Review of Francis Chan’s Newest Release


Review of Francis Chan’s Newest Release

December 12, 2018

I think it’s safe to say many young Christians (and non-Christians) have grown somewhat tired of church in America. The ignorant caricature of an American Christian has hit the mainstream mindset—for reasons that are often valid. In his newest book, Francis Chan shares his similar concerns for the modern church in America and how he feels we need to do a much better job with Christ-centered community.

Chan makes a lot of very good points on his journey to discover the potential of intentional church in modern day America. He diagnoses many of its problems very accurately, especially in relation to the consumerist mindset of church attendees, in which church is all about what you get and not so much what you give. Many times people are looking to be served instead of serve others themselves. Also, the fact that many leaders can grow into a habit of subconsciously preaching to avoid criticism rather than teach the truth regardless of the response. Since, after all, large churches have to maintain a large budget, which also means maintaining as many people as possible. The risk of people disliking the church seems to outgrow the risk of not stewarding its people well.

So, in response, Chan teaches us how to be critics of church rather than participants.

This agenda has its strengths and weaknesses, since many Americans really do need to examine their hearts and spiritual lives and ask themselves, “Is there any fruit in this?” In contrast, there are others out there doing their best to fight against apathy, selfishness, or a lack of fruit. It seems impossible to suppose that every current leader needs to be either renewed or replaced.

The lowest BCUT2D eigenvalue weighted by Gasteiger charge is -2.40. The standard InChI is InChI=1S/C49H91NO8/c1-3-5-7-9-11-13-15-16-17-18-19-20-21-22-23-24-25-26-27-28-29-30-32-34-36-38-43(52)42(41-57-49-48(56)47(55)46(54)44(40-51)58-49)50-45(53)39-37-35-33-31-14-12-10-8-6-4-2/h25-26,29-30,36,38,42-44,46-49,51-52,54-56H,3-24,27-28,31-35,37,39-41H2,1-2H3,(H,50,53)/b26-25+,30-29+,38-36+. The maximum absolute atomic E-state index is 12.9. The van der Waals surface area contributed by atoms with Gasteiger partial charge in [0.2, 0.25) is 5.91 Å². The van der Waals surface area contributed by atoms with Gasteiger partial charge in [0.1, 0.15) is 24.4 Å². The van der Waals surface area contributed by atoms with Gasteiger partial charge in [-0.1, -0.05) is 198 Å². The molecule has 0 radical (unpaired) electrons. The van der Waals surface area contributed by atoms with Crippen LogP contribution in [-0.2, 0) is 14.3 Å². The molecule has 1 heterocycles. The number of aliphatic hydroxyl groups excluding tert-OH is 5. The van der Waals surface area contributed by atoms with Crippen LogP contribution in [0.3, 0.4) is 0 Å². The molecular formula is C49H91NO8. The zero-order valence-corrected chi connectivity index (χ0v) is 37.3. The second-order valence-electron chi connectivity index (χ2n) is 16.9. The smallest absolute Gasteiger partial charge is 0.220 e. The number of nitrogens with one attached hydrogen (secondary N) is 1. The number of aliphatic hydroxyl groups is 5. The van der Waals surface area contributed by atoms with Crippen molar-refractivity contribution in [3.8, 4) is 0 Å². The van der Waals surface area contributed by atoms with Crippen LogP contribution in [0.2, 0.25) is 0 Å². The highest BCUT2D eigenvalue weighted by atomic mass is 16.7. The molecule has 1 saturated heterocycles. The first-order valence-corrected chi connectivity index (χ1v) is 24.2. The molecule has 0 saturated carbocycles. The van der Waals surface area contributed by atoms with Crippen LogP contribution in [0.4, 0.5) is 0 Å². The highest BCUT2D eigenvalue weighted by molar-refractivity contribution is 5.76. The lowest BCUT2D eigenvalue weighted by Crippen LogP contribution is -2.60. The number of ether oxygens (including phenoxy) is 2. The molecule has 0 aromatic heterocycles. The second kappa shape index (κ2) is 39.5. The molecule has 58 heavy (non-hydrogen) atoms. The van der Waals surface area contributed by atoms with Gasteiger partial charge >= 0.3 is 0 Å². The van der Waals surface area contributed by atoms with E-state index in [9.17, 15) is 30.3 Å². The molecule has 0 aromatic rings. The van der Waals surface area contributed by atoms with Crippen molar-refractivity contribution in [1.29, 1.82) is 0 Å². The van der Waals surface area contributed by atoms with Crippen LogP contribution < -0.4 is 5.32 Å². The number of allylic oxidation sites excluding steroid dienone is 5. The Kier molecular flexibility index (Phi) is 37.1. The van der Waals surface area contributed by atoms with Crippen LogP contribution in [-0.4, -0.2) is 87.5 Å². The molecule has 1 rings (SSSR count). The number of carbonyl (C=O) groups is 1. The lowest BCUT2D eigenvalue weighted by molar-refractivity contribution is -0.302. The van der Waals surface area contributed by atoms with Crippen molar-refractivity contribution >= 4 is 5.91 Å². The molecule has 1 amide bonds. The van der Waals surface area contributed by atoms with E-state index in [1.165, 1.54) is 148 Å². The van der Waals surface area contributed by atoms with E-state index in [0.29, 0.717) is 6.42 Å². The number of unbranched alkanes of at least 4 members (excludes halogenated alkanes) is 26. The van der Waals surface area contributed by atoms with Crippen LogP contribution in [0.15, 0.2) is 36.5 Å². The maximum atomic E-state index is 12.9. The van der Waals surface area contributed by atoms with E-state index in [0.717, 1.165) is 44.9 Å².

The We Are Church model that Chan claims most closely resembles the New Testament model of church includes congregations of no more than 20 to 30 people meeting in homes and planting new churches every year. Its leadership is drawn out of the congregation, meaning there are always two men serving as elders and two more being trained as future elders and church planters. In addition, its pastors (who are almost always bivocational) pursue their careers while pastoring as they’re able. These pastors are generally not seminary-educated because of the speed at which churches grow and spread and the need for new leaders. Compared to most churches, the worship services have a deeper focus on Scripture-reading, prayer, and the expression of each participant’s spiritual gift.

His model, though with its strengths, also carries many obstacles. Much of the weight is placed on the shoulders of unpaid, sometimes untrained pastors. The majority of these pastors have divided attentions with their ministry since they also work to provide for their families, while some even live with Francis since they cannot afford their own place. One can’t help but wonder if this is a model that only Francis Chan could do: a successful pastor reaping the benefits of many public speaking occasions and books. Also, the multiplication of people (though in small groups instead of large) is still viewed as proof of success.

We Are Church was created after Chan left his mega church in California out of the fear it was becoming a cult of personality built upon him. However, does the same risk fall on a house church model that is also strongly balanced on his resources and convictions?

As Christians, we have a collective relationship with God as the body of His Church. At the same time, we also have personal, intimate relationships with God that are between ourselves and Him. I can’t help but feel Chan’s fears for the church are more than just the model in which we meet on Sundays, but also have to do with the personal apathy many have towards their personal relationships with their Savior. It is, indeed, a wretched thing.

Listen/Download This Post...